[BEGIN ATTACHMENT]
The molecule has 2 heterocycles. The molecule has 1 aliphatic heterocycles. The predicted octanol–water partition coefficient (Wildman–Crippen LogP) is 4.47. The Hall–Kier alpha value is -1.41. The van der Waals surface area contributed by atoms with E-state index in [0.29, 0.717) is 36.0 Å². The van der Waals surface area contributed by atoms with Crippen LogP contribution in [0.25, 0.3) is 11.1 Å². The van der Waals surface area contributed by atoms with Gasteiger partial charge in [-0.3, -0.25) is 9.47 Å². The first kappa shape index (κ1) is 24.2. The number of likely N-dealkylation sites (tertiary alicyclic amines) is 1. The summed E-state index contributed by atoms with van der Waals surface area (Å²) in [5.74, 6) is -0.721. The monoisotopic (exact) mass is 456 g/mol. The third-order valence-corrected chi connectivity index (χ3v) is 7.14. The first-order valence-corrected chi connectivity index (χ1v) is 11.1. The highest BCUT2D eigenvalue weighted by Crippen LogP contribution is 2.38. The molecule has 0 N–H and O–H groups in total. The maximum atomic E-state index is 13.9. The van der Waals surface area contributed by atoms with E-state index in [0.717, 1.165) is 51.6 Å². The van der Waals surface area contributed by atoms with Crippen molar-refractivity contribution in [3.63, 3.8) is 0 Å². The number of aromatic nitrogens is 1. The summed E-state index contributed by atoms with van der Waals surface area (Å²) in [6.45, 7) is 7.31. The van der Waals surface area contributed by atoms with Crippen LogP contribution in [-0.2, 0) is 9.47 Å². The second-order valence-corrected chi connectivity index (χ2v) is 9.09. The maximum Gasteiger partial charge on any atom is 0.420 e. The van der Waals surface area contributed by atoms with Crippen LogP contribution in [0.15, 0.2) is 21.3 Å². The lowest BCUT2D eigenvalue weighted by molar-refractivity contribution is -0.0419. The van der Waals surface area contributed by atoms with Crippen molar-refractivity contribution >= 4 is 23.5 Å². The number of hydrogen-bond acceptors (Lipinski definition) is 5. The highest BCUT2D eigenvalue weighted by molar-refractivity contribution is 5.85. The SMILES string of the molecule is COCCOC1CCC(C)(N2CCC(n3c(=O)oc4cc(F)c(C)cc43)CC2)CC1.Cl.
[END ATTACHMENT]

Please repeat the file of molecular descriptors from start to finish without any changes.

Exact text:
The molecule has 2 heterocycles. The molecule has 1 aliphatic heterocycles. The predicted octanol–water partition coefficient (Wildman–Crippen LogP) is 4.47. The Hall–Kier alpha value is -1.41. The van der Waals surface area contributed by atoms with E-state index in [0.29, 0.717) is 36.0 Å². The van der Waals surface area contributed by atoms with Crippen LogP contribution in [0.25, 0.3) is 11.1 Å². The van der Waals surface area contributed by atoms with Gasteiger partial charge in [-0.3, -0.25) is 9.47 Å². The first kappa shape index (κ1) is 24.2. The number of likely N-dealkylation sites (tertiary alicyclic amines) is 1. The summed E-state index contributed by atoms with van der Waals surface area (Å²) in [5.74, 6) is -0.721. The monoisotopic (exact) mass is 456 g/mol. The third-order valence-corrected chi connectivity index (χ3v) is 7.14. The first-order valence-corrected chi connectivity index (χ1v) is 11.1. The highest BCUT2D eigenvalue weighted by Crippen LogP contribution is 2.38. The molecule has 0 N–H and O–H groups in total. The maximum atomic E-state index is 13.9. The van der Waals surface area contributed by atoms with E-state index in [0.717, 1.165) is 51.6 Å². The van der Waals surface area contributed by atoms with Crippen molar-refractivity contribution in [3.63, 3.8) is 0 Å². The number of aromatic nitrogens is 1. The summed E-state index contributed by atoms with van der Waals surface area (Å²) in [6.45, 7) is 7.31. The van der Waals surface area contributed by atoms with Crippen LogP contribution in [-0.2, 0) is 9.47 Å². The second-order valence-corrected chi connectivity index (χ2v) is 9.09. The maximum Gasteiger partial charge on any atom is 0.420 e. The van der Waals surface area contributed by atoms with Crippen LogP contribution in [0.15, 0.2) is 21.3 Å². The lowest BCUT2D eigenvalue weighted by molar-refractivity contribution is -0.0419. The van der Waals surface area contributed by atoms with Crippen molar-refractivity contribution >= 4 is 23.5 Å². The number of hydrogen-bond acceptors (Lipinski definition) is 5. The highest BCUT2D eigenvalue weighted by molar-refractivity contribution is 5.85. The SMILES string of the molecule is COCCOC1CCC(C)(N2CCC(n3c(=O)oc4cc(F)c(C)cc43)CC2)CC1.Cl.